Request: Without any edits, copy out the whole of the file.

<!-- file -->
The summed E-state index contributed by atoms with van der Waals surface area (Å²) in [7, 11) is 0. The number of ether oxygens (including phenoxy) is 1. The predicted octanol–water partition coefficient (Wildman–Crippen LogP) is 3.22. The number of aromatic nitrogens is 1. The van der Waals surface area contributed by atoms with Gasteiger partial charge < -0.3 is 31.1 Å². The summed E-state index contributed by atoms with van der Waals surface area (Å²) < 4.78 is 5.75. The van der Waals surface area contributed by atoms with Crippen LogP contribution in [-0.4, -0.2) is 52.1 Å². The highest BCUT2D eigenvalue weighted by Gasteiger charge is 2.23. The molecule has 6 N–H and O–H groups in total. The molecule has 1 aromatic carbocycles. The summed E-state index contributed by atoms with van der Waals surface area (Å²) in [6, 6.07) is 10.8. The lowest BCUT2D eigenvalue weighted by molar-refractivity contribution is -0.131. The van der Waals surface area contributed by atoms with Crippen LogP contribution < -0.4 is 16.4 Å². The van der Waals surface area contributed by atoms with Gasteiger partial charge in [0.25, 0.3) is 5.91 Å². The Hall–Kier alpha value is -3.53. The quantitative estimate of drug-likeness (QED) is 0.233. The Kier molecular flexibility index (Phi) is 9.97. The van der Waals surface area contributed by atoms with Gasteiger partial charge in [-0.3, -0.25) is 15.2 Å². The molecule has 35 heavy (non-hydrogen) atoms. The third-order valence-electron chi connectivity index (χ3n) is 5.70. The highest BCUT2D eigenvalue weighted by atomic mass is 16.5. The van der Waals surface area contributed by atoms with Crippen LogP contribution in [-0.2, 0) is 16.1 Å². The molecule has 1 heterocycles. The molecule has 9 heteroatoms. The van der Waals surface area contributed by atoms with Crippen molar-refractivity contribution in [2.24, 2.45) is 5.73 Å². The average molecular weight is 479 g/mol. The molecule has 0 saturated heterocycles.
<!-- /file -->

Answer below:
The summed E-state index contributed by atoms with van der Waals surface area (Å²) in [7, 11) is 0. The number of ether oxygens (including phenoxy) is 1. The predicted octanol–water partition coefficient (Wildman–Crippen LogP) is 3.22. The number of aromatic nitrogens is 1. The van der Waals surface area contributed by atoms with Gasteiger partial charge < -0.3 is 31.1 Å². The summed E-state index contributed by atoms with van der Waals surface area (Å²) < 4.78 is 5.75. The van der Waals surface area contributed by atoms with Crippen LogP contribution in [-0.4, -0.2) is 52.1 Å². The highest BCUT2D eigenvalue weighted by Gasteiger charge is 2.23. The molecule has 6 N–H and O–H groups in total. The molecule has 1 aromatic carbocycles. The summed E-state index contributed by atoms with van der Waals surface area (Å²) in [6, 6.07) is 10.8. The lowest BCUT2D eigenvalue weighted by molar-refractivity contribution is -0.131. The van der Waals surface area contributed by atoms with Crippen LogP contribution < -0.4 is 16.4 Å². The van der Waals surface area contributed by atoms with Gasteiger partial charge in [0.25, 0.3) is 5.91 Å². The Hall–Kier alpha value is -3.53. The quantitative estimate of drug-likeness (QED) is 0.233. The Kier molecular flexibility index (Phi) is 9.97. The van der Waals surface area contributed by atoms with Gasteiger partial charge in [-0.3, -0.25) is 15.2 Å². The molecule has 35 heavy (non-hydrogen) atoms. The third-order valence-electron chi connectivity index (χ3n) is 5.70. The highest BCUT2D eigenvalue weighted by atomic mass is 16.5. The van der Waals surface area contributed by atoms with Crippen LogP contribution in [-0.2, 0) is 16.1 Å². The molecule has 1 heterocycles. The molecule has 9 heteroatoms. The van der Waals surface area contributed by atoms with Crippen molar-refractivity contribution in [2.24, 2.45) is 5.73 Å². The average molecular weight is 479 g/mol. The molecule has 0 saturated heterocycles.